"Discipline needed in obesity battle" is an editorial that sums up all the ignorance, bias and self-contradictory logic that one daily finds in The Moncton Times.
In response to a concern that the problem of childhood obesity has become a serious one,the editorial writer immediately dismisses any need for governments and civil servants to get involved. (By the way, I wish somebody would buy that paper a dictionary. A bureaucrat is a person who is the head of a government department. Big business is organized in departments, too. That's because as business grew, it modelled its structure on the system developing in kingdoms of the seventeenth century. And that was because the old system of government by inherited wealth did not produce enough people with brains to run the country. Louis XIV made notable advances in this form of running an organization with his appointments for department heads he called intendants. Canadian big business eagerly copied the civil service structure of Canada in the 1940s and 50s. That's why we now have thousands of "bureacrats" in private business who have titles like VP public relations, VP overseas trade, etc. Big business is full of bureacrats and bureaucracy. Too bad the editorial writer doesn't know that, and thinks bureaucrat is just a dirty word.)
It's simple, says the writer. It's the fault of the education system (of course). Students should be getting one hour of vigorous exercise every day at school.
Let's see now, take a pretty average high school of about a thousand students. They're in school about six hours a day. So that would mean some 170 children per gymn class. Think about that.
Even if you could jam 170 vigorous exercisers into the existing gymns, you would need to hire hundreds of more gymn teachers. But, even then, you're not going to get much vigorous exercises with 170 people - and the necessary equipment - jammed into one gymnasium. We would have to hundreds of millions building at least three or four gymns for each school - not to mention millions more on equipment.
We already have a school system in which school buildings and staffs are inadequate - and we know the government is opposed to raising taxes for anything but hockey rinks. So I guess we'd just have to cut down even further on maintenance; (though that might add to the bills as school buildings collapse).
We could also get rid of quite a few teachers since an hour a day would have to be time taken away from the academic curriculum. Let's see. What subjects would we cut? Math and chemistry? (We can't cut history because it's already been mostly cut out already. We replaced it by making children stand up for the daily embarassment of listening to dreadful recordings of O Canada played on PA systems).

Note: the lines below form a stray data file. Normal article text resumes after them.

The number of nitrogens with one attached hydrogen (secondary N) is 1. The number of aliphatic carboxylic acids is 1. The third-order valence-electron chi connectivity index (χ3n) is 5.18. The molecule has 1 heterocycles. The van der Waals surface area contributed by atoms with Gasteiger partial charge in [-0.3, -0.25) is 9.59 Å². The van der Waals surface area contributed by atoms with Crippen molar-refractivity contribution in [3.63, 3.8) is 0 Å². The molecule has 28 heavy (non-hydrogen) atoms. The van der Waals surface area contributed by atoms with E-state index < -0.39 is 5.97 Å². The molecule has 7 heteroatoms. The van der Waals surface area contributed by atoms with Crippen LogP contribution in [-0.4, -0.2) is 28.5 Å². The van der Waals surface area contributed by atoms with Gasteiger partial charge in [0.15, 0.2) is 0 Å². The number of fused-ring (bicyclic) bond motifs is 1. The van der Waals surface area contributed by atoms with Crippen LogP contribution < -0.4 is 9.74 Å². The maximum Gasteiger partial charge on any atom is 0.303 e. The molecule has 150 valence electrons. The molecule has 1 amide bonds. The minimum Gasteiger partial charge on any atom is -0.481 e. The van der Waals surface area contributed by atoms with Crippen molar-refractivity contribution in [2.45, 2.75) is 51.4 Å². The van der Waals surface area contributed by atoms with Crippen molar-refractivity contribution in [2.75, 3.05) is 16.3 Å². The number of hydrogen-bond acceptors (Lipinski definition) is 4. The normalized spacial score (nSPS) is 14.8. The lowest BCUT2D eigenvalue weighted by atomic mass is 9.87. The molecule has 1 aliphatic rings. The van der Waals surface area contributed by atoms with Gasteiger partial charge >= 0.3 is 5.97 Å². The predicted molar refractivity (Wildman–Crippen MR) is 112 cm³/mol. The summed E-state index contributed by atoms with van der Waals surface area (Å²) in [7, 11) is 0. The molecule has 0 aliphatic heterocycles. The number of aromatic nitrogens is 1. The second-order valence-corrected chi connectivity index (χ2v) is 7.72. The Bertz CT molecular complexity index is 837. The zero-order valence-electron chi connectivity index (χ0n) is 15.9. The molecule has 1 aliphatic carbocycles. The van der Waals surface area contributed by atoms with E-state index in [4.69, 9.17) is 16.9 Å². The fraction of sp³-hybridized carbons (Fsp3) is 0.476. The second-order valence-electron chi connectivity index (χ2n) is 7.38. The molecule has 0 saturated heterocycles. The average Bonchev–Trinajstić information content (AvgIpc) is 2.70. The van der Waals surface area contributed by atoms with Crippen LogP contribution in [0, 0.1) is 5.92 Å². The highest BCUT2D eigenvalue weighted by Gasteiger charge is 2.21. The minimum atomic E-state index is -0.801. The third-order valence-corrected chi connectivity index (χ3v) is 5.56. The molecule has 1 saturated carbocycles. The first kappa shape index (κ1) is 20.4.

However we might do it, we'd need a lot of adminstrators to plan the massive changes in curriculum and buildings and equipment, etc. So we'd have to hire lots more bureaucrats. In fact, we would have to put the health of our children entirely in the hands of bueaucrats, educational administrators and teachers - the very people The Moncton Times has been editorially accusing of being incompetent. Does that opinion reflect a drastic change of opinion? Or a sudden onset of Altsheimer's? (In the same editorial, he rails against new layers of bureaucracy and, at the same time, proposes a scheme that would need just that.)
Then he says it's all up to the parents. Oh? Does that include the many families in which both parents have to work to survive? Is the editorial writer unaware of studies, American ones in particular, that show child obesity to be linked with poverty? That means that passing the problem over to the parents isn't going to help much. That aspect of the problem can be solved in the US and Canada only if we stop allowing the rich to keep so much and the rest of us to keep so little. Is that what the editorial writer is suggesting?
The editorial closes, "A regimen of exercise, healthy food, common sense, discipline and above all, parental involvement, are not a complex concept."
(I shall pass lightly over the two, glaring errors in grammar in that sentence.)
In fact, the areas he/she mentions are extremely complex. Nor are they helped by opinion full of ignorance, bias, and lack of common sense.
Most of us, alas, cannot cannot hope for the regimen of exercise, healthy food, common sense and discipline in which we jog to work and home every day. That must explain why those who work at The Moncton Times are so natably slim and svelte - and why the parking lot is always empty.